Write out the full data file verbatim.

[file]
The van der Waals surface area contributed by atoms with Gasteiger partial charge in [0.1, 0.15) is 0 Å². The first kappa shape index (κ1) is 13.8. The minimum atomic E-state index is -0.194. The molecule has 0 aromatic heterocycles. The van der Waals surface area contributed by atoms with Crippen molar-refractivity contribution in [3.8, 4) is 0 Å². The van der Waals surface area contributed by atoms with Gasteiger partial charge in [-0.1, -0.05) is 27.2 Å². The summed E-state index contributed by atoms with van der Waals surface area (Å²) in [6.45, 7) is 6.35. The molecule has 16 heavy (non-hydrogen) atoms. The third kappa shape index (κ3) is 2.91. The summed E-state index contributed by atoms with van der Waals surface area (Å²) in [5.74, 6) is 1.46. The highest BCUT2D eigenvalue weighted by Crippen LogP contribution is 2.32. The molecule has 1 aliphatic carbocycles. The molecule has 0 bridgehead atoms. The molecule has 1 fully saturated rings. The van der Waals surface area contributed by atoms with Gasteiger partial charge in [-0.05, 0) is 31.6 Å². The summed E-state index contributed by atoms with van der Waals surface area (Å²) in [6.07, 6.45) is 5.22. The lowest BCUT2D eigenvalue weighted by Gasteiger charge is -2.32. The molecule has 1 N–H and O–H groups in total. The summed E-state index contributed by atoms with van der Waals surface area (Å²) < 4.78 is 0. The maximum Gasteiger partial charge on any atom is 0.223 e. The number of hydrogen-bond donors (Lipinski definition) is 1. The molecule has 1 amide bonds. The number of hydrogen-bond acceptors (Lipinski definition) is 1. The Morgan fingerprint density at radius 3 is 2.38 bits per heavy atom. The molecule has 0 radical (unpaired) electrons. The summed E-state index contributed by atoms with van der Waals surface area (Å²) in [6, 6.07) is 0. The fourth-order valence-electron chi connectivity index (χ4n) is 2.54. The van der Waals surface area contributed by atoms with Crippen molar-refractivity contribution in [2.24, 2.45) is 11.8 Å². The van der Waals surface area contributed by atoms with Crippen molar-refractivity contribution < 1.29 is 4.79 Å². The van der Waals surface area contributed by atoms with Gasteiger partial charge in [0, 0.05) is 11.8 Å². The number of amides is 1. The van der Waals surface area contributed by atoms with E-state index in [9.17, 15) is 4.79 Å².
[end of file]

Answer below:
The van der Waals surface area contributed by atoms with Gasteiger partial charge in [0.1, 0.15) is 0 Å². The first kappa shape index (κ1) is 13.8. The minimum atomic E-state index is -0.194. The molecule has 0 aromatic heterocycles. The van der Waals surface area contributed by atoms with Crippen molar-refractivity contribution in [3.8, 4) is 0 Å². The van der Waals surface area contributed by atoms with Gasteiger partial charge in [-0.1, -0.05) is 27.2 Å². The summed E-state index contributed by atoms with van der Waals surface area (Å²) in [6.45, 7) is 6.35. The molecule has 16 heavy (non-hydrogen) atoms. The third kappa shape index (κ3) is 2.91. The summed E-state index contributed by atoms with van der Waals surface area (Å²) in [5.74, 6) is 1.46. The highest BCUT2D eigenvalue weighted by Crippen LogP contribution is 2.32. The molecule has 1 aliphatic carbocycles. The molecule has 0 bridgehead atoms. The molecule has 1 fully saturated rings. The van der Waals surface area contributed by atoms with Gasteiger partial charge in [-0.05, 0) is 31.6 Å². The summed E-state index contributed by atoms with van der Waals surface area (Å²) in [6.07, 6.45) is 5.22. The lowest BCUT2D eigenvalue weighted by Gasteiger charge is -2.32. The molecule has 1 N–H and O–H groups in total. The summed E-state index contributed by atoms with van der Waals surface area (Å²) < 4.78 is 0. The maximum Gasteiger partial charge on any atom is 0.223 e. The number of hydrogen-bond donors (Lipinski definition) is 1. The molecule has 1 amide bonds. The number of hydrogen-bond acceptors (Lipinski definition) is 1. The Morgan fingerprint density at radius 3 is 2.38 bits per heavy atom. The molecule has 0 radical (unpaired) electrons. The summed E-state index contributed by atoms with van der Waals surface area (Å²) in [6, 6.07) is 0. The fourth-order valence-electron chi connectivity index (χ4n) is 2.54. The van der Waals surface area contributed by atoms with Crippen molar-refractivity contribution in [2.24, 2.45) is 11.8 Å². The van der Waals surface area contributed by atoms with Crippen molar-refractivity contribution < 1.29 is 4.79 Å². The van der Waals surface area contributed by atoms with Gasteiger partial charge in [0, 0.05) is 11.8 Å². The number of amides is 1. The van der Waals surface area contributed by atoms with E-state index in [9.17, 15) is 4.79 Å².